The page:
I’ve written about this before but I wanted to rant about this a bit once again: if you aren’t printing out your images, you are missing a great opportunity to make your images better. I’ve been intending to get around to updating the images on my wall for a few weeks and a couple of nights ago, I fired up the printer and got started. The first image I started on was this one of the lighthouse on Bandon Harbor.

Bandon Lighthouse Sunset, Bandon Harbor, Oregon

This was a shot I made when I first started experimenting with long exposure images with ND filters, and I really like it, and I’ve been meaning to get it printed out and onto my walls for a while.

There was a problem, though. While I think that image looks find on a screen, as soon as I printed it out, it came out dark and muddy and pretty damned ugly. So it was time to optimize it for print. I increased the sharpening, lightened it up and tweaked the contrast. Two or three tweaks and two runs through the printer and I had a print I was really happy with.

Even better, when you look at the changes, it looks even better online, too:

Bandon Lighthouse Sunset, Bandon Harbor, Oregon

Do you see the difference? To me, they are both subtle and significant. Took me 20 minutes and I think the images is now much better for having been evaluated as a print and tweaked. This is a great example of how adding the printer into your processing workflow for your best images can improve them, even if they exist primarily on a screen and not on paper. And now that image lives happily on the back wall of my office in the webcam view of honor.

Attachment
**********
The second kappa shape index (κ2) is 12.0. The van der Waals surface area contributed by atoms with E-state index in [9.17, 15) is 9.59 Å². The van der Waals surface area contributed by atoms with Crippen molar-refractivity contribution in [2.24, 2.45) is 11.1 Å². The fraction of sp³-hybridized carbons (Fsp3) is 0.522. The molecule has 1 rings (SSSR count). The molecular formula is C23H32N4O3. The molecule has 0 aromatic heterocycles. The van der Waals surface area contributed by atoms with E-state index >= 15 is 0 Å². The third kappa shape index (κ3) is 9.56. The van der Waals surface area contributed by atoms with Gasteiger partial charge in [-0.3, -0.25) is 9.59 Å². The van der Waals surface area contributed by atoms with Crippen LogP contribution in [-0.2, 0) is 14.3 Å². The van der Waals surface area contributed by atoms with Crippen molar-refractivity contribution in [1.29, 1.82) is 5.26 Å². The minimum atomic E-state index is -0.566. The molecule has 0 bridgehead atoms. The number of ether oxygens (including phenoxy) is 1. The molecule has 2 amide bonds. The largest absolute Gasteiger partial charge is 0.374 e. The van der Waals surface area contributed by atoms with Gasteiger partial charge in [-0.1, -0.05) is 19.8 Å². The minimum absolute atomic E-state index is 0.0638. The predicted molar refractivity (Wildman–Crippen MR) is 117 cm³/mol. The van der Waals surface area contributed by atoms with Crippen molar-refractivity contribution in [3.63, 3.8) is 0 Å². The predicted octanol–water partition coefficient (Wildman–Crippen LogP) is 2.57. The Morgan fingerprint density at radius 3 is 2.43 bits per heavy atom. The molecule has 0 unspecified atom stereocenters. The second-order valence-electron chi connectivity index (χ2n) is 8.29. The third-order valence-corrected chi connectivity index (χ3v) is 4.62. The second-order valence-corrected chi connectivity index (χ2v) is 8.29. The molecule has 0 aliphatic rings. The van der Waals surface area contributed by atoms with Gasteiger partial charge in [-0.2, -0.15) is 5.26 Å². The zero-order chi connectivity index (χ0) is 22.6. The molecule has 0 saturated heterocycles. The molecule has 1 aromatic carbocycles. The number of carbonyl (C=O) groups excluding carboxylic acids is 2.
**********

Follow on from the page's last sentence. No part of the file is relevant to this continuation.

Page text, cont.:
My print workflow is fairly simple: to keep costs down I’ll do my initial prints on good 8×10 glossy paper. Once I’m happy with the print at that size, I’ll print it larger — I usually print at 11×14 for my walls. If I’m going to shift to a different paper (I love the Epson Exhibition Fiber but it’s characteristics are a lot different from standard glossy) I’ll do another test print on that paper at 8×10 before printing a final image on the larger (and rather expensive) papers.

So for an investment of about 40 minutes, I have a much better image and I have a really nice print on the wall. At least for now, since I plan on rotating images every 3-4 months from now on so I’m always pushing new images through the printer to see what happens…